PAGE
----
Three U.S. Soldiers Killed in "Friendly Fire" Incident
Defense Dept. officials reported two deaths from the incident earlier this morning, but spokeswoman Victoria Clarke said this afternoon that the third had died while being transported to medical facilities.
Clarke said a 2,000-pound satellite-guided bomb called a Joint Direct Attack Munition was used in the incident. She said she had no information on the seriousness of the injuries sustained in the explosion.
Rear Admiral John Stufflebeem, deputy director of operations for the Joint Chiefs of Staff, said the errant bomb fell some 100 meters from anti-Taliban fighters. Stufflebeem said he did not know the exact coordinates of the bomb’s intended target.
Five members of Afghan opposition forces were also killed and as many as 20 wounded in the incident.
Among the forces in the area were ethnic Pashtuns under the command of Hamid Karzai, who was named today to head the interim post-Taliban government in Afghanistan.
Clarke said it was unclear whether Karzai was among those hit, but said the Pentagon has received reports he has been seen in public after the incident occurred.
Karzai reportedly told Britain’s Channel 4 News himself that he was safe.
Both Clarke and Stufflebeem conveyed the Pentagon’s sympathies for those injured and the families of those killed.
“It just underscores what we don’t say often enough around here: that every single day there are men and women willing to put their necks on the line and put themselves in grave danger, and we appreciate what they do,” Clarke said.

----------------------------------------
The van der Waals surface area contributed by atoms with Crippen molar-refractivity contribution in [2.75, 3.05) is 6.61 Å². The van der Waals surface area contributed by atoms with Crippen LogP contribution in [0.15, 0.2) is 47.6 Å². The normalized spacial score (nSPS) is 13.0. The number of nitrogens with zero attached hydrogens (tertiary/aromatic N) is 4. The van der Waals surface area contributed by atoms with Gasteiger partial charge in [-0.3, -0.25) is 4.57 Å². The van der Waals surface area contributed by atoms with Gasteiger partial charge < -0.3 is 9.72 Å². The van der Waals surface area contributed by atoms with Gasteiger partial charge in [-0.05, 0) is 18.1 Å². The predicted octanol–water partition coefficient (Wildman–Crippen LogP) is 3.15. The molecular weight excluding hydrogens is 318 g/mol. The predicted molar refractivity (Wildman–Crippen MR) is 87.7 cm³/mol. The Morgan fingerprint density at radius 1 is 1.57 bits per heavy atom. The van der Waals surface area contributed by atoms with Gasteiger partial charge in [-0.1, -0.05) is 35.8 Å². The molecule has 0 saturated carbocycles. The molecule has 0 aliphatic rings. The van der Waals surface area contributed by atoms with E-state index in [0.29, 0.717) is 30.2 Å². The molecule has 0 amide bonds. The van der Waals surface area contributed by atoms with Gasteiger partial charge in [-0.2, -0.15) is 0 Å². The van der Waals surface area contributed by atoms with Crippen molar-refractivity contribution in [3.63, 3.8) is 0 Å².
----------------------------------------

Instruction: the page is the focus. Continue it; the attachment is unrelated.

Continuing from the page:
The troops were north of the southern Afghan city Kandahar, the Taliban’s last major stronghold in Afghanistan.
Some of the wounded were evacuated to a Marine base in southern Afghanistan for transfer to an undisclosed medical facility, while others were brought straight to the facility, Capt. Stewart Upton, a Marine public affairs officer, told the Associated Press.
Today’s incident brings the number of American personnel confirmed killed during the operation in Afghanistan to four. CIA operative Johnny “Mike” Spann was killed Nov. 25 in an uprising at a prison near Mazar-e-Sharif.
Five U.S. soldiers were wounded by a similar JDAM bomb during that Mazar uprising while U.S. forces used airstrikes to quell the fighting there. Today’s attack was the second confirmed report of a “friendly fire” incident.